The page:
Only three? To avoid playing favorites, I'll pick one from each of the five HB sponsors: Counter Culture Coffee Toscano, Intelligentsia Coffee Kid O's Organic, Rocket Coffee Roasters Dark Star, Caffe Fresco Ambrosia, and Paradise Roasters Yirgacheffe. This forum's FAQs and Favorites points to other threads you may find interesting, e.g., Single Origin training wheels and Good coffees I've had recently.
Dan Kehn

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jesawdy

#6: Post by jesawdy »

HB wrote:Intelligentsia Coffee Kid O's Organic
Any reason for Kid O over Black Cat? I haven't tried Kid O yet, just finished my first pound of Black Cat, it didn't seem particularly fussy in any way.
Jeff Sawdy

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HB
Admin

#7: Post by HB »

Oh, they both are good choices, but I limited myself to one per roaster. :wink:
Dan Kehn

2xlp

#8: Post by 2xlp »

I'd go with Ambrosia from Caffe Fresco -- its rather forgiving on temp -- you can pull it a bit high or low and its still pretty good. Some of the other coffees mentioned need a bit more finesse in pulling right.

I also think the Dark Malinial SO from gimme coffee makes a good straight shot that is very forgiving to temp.

I'm going to strongly advocate you not home roast yet. Give it a year. Home roasting is fun and rewarding, but it introduces a ton of new variables on its own. Get exceedingly comfortable and proficient at pulling a shot, then think about home roasting. To add, beans cost ~ $5/lb green, but you lose ~25% mass. $5 for .77lb beans is still a good price -- but that + the energy cost + your time and there's no real savings per-pound : its a hobby and a fun one. But not a money saver.

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prof_stack
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#9: Post by prof_stack »

2xlp wrote:I'm going to strongly advocate you not home roast yet. Give it a year. Home roasting is fun and rewarding, but it introduces a ton of new variables on its own. Get exceedingly comfortable and proficient at pulling a shot, then think about home roasting. To add, beans cost ~ $5/lb green, but you lose ~25% mass. $5 for .77lb beans is still a good price -- but that + the energy cost + your time and there's no real savings per-pound : its a hobby and a fun one. But not a money saver.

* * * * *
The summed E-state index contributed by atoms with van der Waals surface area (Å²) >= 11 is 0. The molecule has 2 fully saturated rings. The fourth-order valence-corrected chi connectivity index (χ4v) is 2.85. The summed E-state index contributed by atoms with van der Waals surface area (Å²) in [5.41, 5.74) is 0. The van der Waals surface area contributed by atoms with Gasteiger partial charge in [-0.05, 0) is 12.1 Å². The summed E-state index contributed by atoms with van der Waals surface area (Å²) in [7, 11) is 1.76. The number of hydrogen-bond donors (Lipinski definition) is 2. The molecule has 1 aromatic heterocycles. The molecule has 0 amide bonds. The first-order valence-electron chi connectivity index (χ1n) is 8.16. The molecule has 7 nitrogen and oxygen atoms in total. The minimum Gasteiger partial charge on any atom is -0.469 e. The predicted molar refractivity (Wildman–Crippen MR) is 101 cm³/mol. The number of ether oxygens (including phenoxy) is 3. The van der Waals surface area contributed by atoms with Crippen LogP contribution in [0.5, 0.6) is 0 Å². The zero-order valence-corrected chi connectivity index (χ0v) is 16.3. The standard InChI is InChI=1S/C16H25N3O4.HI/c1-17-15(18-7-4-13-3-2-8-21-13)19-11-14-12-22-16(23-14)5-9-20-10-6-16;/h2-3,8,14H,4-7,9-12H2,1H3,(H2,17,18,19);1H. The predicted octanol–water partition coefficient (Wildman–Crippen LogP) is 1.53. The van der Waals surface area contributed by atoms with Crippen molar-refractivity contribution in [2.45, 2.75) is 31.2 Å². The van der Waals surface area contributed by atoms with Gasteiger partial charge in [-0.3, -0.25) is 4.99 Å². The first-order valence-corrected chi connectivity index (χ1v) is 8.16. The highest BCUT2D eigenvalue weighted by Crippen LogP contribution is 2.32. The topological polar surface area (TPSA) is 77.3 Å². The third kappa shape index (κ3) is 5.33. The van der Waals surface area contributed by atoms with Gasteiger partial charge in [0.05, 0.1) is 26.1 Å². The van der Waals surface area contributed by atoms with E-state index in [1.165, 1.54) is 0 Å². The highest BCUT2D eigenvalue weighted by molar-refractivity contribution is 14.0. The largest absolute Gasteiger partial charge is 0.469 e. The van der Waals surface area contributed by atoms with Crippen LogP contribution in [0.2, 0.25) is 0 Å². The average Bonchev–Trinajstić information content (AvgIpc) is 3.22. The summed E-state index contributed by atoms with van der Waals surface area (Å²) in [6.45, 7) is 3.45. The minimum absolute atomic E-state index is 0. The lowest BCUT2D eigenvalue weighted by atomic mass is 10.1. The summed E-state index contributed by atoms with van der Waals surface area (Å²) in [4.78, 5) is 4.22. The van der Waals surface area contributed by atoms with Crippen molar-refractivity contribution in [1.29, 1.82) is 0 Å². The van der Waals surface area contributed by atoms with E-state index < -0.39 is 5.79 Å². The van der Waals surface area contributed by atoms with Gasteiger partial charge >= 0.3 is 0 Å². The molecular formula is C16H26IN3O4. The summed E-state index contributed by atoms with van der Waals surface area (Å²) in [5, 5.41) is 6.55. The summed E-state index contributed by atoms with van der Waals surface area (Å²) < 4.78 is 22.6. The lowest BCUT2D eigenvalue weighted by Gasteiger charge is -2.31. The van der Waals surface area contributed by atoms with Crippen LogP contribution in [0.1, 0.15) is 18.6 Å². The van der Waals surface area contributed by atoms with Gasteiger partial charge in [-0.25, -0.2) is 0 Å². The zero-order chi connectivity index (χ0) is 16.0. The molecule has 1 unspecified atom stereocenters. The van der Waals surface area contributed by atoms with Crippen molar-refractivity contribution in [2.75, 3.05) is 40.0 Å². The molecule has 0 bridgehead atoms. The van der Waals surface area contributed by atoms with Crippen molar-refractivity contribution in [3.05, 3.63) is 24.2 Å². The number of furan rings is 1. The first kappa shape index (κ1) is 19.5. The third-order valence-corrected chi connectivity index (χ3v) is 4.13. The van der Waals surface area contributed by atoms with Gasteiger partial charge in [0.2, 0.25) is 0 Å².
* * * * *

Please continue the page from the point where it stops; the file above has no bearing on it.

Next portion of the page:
I mostly agree with this. Roasting became my hobby two years ago after homebrewing beer for 20 years lost its hops and fizz, so to speak.

I lose 15-20% mass each roast, depending on how far I take it. Roasting is ridiculously easy and the freshness of the beans is the clincher. Start cheap with a hot-air popper and learn the craft from there, adding equipment and technique when you are comfortable to do so. Money saver? Probably not, but then buying a fancy espresso machine is not cheap...

You'll be hooked once you grind the beans for the first time. Its addictive, so watch out! :lol:
LMWDP #010

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edwa

#10: Post by edwa »

It looks like you've received a lot of wise advice.

I would add that by trying a variety of beans you should be able to dial in your taste preferences. An example would be your question of why Kid O over Black Cat. My tastes prefer the nuttier taste of Kid O to the dark chocolate of Black Cat. As mentioned earlier the downside is shipping costs, they add up. I've been really fortunate to find a roaster practically in my backyard who makes a Decaf that I love. West Coast Roasting's Decaf Espresso Torro (wcrcompany.com), although his Decaf is not listed yet on the website. I believe Coffeegeek did a write up on the roaster. Another local is Supreme Bean's Organic Dolce Terra. I hear Intelligentsia is soon opening a place in L.A. I'll have to wait and see if it costs any less to get them there though I suspect they'll still be roasted in Chicago (?).

I'm still going through the long list of roasters mentioned on this site but have been keeping a list of preferences to narrow the list of favorites. I can see how this would lead to wanting to better learn the attributes of individual beans and create your own blend. I figure one step at a time and the demands of life will draw the limit line.